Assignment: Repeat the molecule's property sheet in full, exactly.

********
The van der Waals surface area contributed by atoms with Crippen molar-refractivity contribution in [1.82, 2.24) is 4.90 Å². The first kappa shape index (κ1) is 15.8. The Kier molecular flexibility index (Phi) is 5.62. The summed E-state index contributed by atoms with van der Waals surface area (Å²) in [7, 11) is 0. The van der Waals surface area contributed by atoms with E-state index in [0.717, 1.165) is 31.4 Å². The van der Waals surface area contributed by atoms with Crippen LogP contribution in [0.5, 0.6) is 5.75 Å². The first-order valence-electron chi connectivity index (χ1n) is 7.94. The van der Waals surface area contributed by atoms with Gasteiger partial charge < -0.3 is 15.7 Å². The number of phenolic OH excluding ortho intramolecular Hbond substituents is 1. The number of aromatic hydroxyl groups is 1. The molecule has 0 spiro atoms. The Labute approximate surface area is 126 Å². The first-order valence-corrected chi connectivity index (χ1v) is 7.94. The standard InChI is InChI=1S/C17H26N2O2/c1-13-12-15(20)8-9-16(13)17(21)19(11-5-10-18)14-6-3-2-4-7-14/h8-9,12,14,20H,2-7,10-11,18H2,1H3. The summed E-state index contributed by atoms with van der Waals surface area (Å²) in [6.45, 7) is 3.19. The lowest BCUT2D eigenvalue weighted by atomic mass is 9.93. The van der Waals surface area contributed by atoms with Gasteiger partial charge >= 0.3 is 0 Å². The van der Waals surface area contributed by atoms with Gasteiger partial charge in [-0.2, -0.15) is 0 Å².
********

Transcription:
The van der Waals surface area contributed by atoms with Crippen molar-refractivity contribution in [1.82, 2.24) is 4.90 Å². The first kappa shape index (κ1) is 15.8. The Kier molecular flexibility index (Phi) is 5.62. The summed E-state index contributed by atoms with van der Waals surface area (Å²) in [7, 11) is 0. The van der Waals surface area contributed by atoms with E-state index in [0.717, 1.165) is 31.4 Å². The van der Waals surface area contributed by atoms with Crippen LogP contribution in [0.5, 0.6) is 5.75 Å². The first-order valence-electron chi connectivity index (χ1n) is 7.94. The van der Waals surface area contributed by atoms with Gasteiger partial charge < -0.3 is 15.7 Å². The number of phenolic OH excluding ortho intramolecular Hbond substituents is 1. The number of aromatic hydroxyl groups is 1. The molecule has 0 spiro atoms. The Labute approximate surface area is 126 Å². The first-order valence-corrected chi connectivity index (χ1v) is 7.94. The standard InChI is InChI=1S/C17H26N2O2/c1-13-12-15(20)8-9-16(13)17(21)19(11-5-10-18)14-6-3-2-4-7-14/h8-9,12,14,20H,2-7,10-11,18H2,1H3. The summed E-state index contributed by atoms with van der Waals surface area (Å²) in [6.45, 7) is 3.19. The lowest BCUT2D eigenvalue weighted by atomic mass is 9.93. The van der Waals surface area contributed by atoms with Gasteiger partial charge >= 0.3 is 0 Å². The van der Waals surface area contributed by atoms with Gasteiger partial charge in [-0.2, -0.15) is 0 Å².